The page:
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visitors since May 12, 2002
August 15, 2002
Three obscure views of Fitzroy

Currently reading and admiring One Hundred Famous Views of Edo by the Japanese woodblock artist Hiroshige. The images were first published in 1858, but they all look as if they could've come out this year. Or even next year. These woodblocks are a century and a half old, and they look brand new. I'm overwhelmingly impressed with Mr. Hiroshige.

His gift was to focus on one place, one city, and to depict it in a multitude of ways. The variety on display is fascinating. His city is the one that became Tokyo, and he shows us what it looks like in all seasons, up close, far away, and all points in between. One of the prints shows, in the foreground, a barred window. On the windowsill sits a cat, which looks through the bars out over a paddy field. Mt. Fuji stands in the distance, almost as an afterthought. A flock of birds rises in the sky.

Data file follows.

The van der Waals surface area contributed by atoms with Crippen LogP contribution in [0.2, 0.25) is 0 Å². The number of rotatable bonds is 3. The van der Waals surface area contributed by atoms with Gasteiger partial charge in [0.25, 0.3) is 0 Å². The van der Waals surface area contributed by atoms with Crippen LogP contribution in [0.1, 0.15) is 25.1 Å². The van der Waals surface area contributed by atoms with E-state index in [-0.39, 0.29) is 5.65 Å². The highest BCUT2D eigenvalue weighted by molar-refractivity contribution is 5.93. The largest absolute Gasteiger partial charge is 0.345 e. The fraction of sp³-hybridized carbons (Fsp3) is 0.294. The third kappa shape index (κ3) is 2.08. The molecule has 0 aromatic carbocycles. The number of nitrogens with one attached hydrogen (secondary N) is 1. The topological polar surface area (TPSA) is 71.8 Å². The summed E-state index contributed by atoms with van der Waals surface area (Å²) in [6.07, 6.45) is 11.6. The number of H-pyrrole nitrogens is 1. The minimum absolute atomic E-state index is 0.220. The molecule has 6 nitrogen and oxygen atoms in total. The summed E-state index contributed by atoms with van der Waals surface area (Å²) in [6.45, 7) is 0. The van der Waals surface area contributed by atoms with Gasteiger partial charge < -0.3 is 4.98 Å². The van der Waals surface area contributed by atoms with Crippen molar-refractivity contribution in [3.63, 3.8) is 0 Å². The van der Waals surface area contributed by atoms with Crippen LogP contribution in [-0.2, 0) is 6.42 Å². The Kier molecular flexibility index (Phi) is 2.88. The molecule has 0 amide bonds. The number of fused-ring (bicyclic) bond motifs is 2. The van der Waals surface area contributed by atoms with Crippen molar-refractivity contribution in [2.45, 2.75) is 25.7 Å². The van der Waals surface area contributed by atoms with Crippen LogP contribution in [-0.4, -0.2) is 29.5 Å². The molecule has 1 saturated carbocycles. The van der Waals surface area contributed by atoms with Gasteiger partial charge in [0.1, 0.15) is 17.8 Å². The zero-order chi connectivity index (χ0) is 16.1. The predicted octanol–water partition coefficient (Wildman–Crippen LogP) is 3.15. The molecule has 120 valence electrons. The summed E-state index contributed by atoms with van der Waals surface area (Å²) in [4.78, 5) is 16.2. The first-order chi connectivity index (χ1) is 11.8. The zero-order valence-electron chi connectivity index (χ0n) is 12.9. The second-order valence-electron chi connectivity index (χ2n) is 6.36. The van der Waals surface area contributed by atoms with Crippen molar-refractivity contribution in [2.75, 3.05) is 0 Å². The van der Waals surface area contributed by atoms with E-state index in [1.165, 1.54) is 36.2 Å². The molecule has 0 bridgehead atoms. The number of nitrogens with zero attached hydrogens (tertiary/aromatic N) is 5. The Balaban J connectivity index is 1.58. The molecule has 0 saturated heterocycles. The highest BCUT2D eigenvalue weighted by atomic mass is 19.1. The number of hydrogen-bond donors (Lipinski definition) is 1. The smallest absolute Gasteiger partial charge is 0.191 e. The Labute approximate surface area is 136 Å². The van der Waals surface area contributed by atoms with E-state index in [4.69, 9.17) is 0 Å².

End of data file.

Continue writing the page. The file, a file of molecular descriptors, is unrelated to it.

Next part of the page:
This one woodblock has detail enough to keep the eye happy for a long time. It's a wonderful image, and it's one of many.

I wish I could express myself visually. Then I could put together a book of my own woodblock art. I could call it Three Obscure Views of Fitzroy, and never find a publisher for it. Or I could find myself an artist, or kidnap myself an artist, and strongly imply that we work together. Nothing major, just a short series of three images, starting with:

Obscure View of Fitzroy, #1:

A cat sits on the windowsill of a rundown Fitzroy house. It looks through a barred window over the inner city street scene below. University students pass by, carrying textbooks, wearing glasses. A well-dressed woman in her late twenties talks on a mobile phone. Two cars compete for the same parking spot. An outer suburban tourist attacks a performance artist. Mt. Fuji doesn't rise in the distance. On closer inspection, the cat turns out to be a painted statue. On even closer inspection, its pricetag is still visible.
     Posted by Sean Hegarty at 11:53 PM in the Fitzroy category | Comments (0)
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